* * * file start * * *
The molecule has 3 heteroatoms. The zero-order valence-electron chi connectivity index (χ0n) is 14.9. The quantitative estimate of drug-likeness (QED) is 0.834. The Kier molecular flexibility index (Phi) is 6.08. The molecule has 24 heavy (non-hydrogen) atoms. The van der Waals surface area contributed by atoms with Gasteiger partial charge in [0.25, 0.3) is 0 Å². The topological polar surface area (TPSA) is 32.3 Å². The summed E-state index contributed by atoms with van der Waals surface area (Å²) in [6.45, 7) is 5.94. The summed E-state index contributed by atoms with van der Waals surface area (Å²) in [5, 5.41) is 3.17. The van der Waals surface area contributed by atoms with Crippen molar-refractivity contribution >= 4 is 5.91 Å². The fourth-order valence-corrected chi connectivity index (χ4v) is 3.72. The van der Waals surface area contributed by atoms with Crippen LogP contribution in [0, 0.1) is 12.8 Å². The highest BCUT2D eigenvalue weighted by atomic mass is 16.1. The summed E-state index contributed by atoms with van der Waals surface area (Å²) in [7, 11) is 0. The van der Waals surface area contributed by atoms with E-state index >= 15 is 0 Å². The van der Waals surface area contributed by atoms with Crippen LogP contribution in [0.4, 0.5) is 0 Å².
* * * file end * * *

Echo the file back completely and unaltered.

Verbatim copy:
The molecule has 3 heteroatoms. The zero-order valence-electron chi connectivity index (χ0n) is 14.9. The quantitative estimate of drug-likeness (QED) is 0.834. The Kier molecular flexibility index (Phi) is 6.08. The molecule has 24 heavy (non-hydrogen) atoms. The van der Waals surface area contributed by atoms with Gasteiger partial charge in [0.25, 0.3) is 0 Å². The topological polar surface area (TPSA) is 32.3 Å². The summed E-state index contributed by atoms with van der Waals surface area (Å²) in [6.45, 7) is 5.94. The summed E-state index contributed by atoms with van der Waals surface area (Å²) in [5, 5.41) is 3.17. The van der Waals surface area contributed by atoms with Crippen molar-refractivity contribution >= 4 is 5.91 Å². The fourth-order valence-corrected chi connectivity index (χ4v) is 3.72. The van der Waals surface area contributed by atoms with Crippen LogP contribution in [0, 0.1) is 12.8 Å². The highest BCUT2D eigenvalue weighted by atomic mass is 16.1. The summed E-state index contributed by atoms with van der Waals surface area (Å²) in [7, 11) is 0. The van der Waals surface area contributed by atoms with E-state index >= 15 is 0 Å². The van der Waals surface area contributed by atoms with Crippen LogP contribution in [0.4, 0.5) is 0 Å².